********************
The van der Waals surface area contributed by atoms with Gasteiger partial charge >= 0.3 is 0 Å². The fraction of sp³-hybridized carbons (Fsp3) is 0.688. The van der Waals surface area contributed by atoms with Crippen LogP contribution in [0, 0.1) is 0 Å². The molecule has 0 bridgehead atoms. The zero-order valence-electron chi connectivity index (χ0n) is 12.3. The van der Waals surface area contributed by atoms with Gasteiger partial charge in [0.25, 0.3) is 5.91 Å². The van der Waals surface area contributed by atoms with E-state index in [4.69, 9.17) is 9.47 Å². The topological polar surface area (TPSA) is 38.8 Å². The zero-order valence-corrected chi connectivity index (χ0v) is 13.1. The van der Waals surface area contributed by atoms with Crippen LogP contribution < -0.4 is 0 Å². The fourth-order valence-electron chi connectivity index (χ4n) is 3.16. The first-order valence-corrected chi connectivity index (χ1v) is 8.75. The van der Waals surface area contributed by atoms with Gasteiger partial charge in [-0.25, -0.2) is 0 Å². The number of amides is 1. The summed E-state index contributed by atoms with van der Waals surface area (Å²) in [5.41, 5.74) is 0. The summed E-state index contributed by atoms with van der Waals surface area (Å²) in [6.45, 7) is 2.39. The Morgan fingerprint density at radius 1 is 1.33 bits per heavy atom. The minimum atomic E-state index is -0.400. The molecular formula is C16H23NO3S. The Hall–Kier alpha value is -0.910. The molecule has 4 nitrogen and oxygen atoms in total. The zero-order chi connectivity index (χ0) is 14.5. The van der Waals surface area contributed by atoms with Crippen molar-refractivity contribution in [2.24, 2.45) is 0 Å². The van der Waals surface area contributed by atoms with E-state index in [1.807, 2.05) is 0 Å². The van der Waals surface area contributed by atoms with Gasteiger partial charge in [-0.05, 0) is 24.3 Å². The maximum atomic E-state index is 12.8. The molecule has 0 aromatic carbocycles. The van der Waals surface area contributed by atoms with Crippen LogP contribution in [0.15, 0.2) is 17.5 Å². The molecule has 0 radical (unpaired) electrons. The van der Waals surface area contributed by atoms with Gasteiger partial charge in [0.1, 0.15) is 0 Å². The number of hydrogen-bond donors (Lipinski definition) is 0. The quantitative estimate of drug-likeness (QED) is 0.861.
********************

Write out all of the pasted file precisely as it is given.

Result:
The van der Waals surface area contributed by atoms with Gasteiger partial charge >= 0.3 is 0 Å². The fraction of sp³-hybridized carbons (Fsp3) is 0.688. The van der Waals surface area contributed by atoms with Crippen LogP contribution in [0, 0.1) is 0 Å². The molecule has 0 bridgehead atoms. The zero-order valence-electron chi connectivity index (χ0n) is 12.3. The van der Waals surface area contributed by atoms with Gasteiger partial charge in [0.25, 0.3) is 5.91 Å². The van der Waals surface area contributed by atoms with E-state index in [4.69, 9.17) is 9.47 Å². The topological polar surface area (TPSA) is 38.8 Å². The zero-order valence-corrected chi connectivity index (χ0v) is 13.1. The van der Waals surface area contributed by atoms with Crippen LogP contribution < -0.4 is 0 Å². The fourth-order valence-electron chi connectivity index (χ4n) is 3.16. The first-order valence-corrected chi connectivity index (χ1v) is 8.75. The van der Waals surface area contributed by atoms with Gasteiger partial charge in [-0.25, -0.2) is 0 Å². The number of amides is 1. The summed E-state index contributed by atoms with van der Waals surface area (Å²) in [5.41, 5.74) is 0. The summed E-state index contributed by atoms with van der Waals surface area (Å²) in [6.45, 7) is 2.39. The Morgan fingerprint density at radius 1 is 1.33 bits per heavy atom. The minimum atomic E-state index is -0.400. The molecular formula is C16H23NO3S. The Hall–Kier alpha value is -0.910. The molecule has 4 nitrogen and oxygen atoms in total. The zero-order chi connectivity index (χ0) is 14.5. The van der Waals surface area contributed by atoms with Crippen molar-refractivity contribution in [2.24, 2.45) is 0 Å². The van der Waals surface area contributed by atoms with E-state index in [1.807, 2.05) is 0 Å². The van der Waals surface area contributed by atoms with Gasteiger partial charge in [-0.05, 0) is 24.3 Å². The maximum atomic E-state index is 12.8. The molecule has 0 aromatic carbocycles. The van der Waals surface area contributed by atoms with Crippen LogP contribution in [0.15, 0.2) is 17.5 Å². The molecule has 0 radical (unpaired) electrons. The van der Waals surface area contributed by atoms with Gasteiger partial charge in [0.1, 0.15) is 0 Å². The number of hydrogen-bond donors (Lipinski definition) is 0. The quantitative estimate of drug-likeness (QED) is 0.861.